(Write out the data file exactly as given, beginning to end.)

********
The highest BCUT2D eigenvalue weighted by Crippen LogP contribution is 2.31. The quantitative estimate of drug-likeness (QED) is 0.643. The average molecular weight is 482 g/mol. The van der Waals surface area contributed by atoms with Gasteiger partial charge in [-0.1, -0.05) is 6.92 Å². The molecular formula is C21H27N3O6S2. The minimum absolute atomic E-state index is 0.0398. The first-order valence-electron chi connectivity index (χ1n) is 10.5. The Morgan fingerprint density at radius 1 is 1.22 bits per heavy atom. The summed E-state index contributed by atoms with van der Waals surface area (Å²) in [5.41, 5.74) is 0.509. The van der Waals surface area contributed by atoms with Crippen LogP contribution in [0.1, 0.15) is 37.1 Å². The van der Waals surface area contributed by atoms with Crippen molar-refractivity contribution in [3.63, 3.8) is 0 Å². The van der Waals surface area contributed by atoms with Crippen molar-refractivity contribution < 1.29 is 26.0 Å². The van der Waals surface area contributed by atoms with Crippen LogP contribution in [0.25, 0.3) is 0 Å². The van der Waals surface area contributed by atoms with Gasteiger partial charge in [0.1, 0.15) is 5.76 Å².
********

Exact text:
The highest BCUT2D eigenvalue weighted by Crippen LogP contribution is 2.31. The quantitative estimate of drug-likeness (QED) is 0.643. The average molecular weight is 482 g/mol. The van der Waals surface area contributed by atoms with Gasteiger partial charge in [-0.1, -0.05) is 6.92 Å². The molecular formula is C21H27N3O6S2. The minimum absolute atomic E-state index is 0.0398. The first-order valence-electron chi connectivity index (χ1n) is 10.5. The Morgan fingerprint density at radius 1 is 1.22 bits per heavy atom. The summed E-state index contributed by atoms with van der Waals surface area (Å²) in [5.41, 5.74) is 0.509. The van der Waals surface area contributed by atoms with Crippen LogP contribution in [0.1, 0.15) is 37.1 Å². The van der Waals surface area contributed by atoms with Crippen molar-refractivity contribution in [3.63, 3.8) is 0 Å². The van der Waals surface area contributed by atoms with Crippen molar-refractivity contribution < 1.29 is 26.0 Å². The van der Waals surface area contributed by atoms with Crippen LogP contribution in [0.25, 0.3) is 0 Å². The van der Waals surface area contributed by atoms with Gasteiger partial charge in [0.1, 0.15) is 5.76 Å².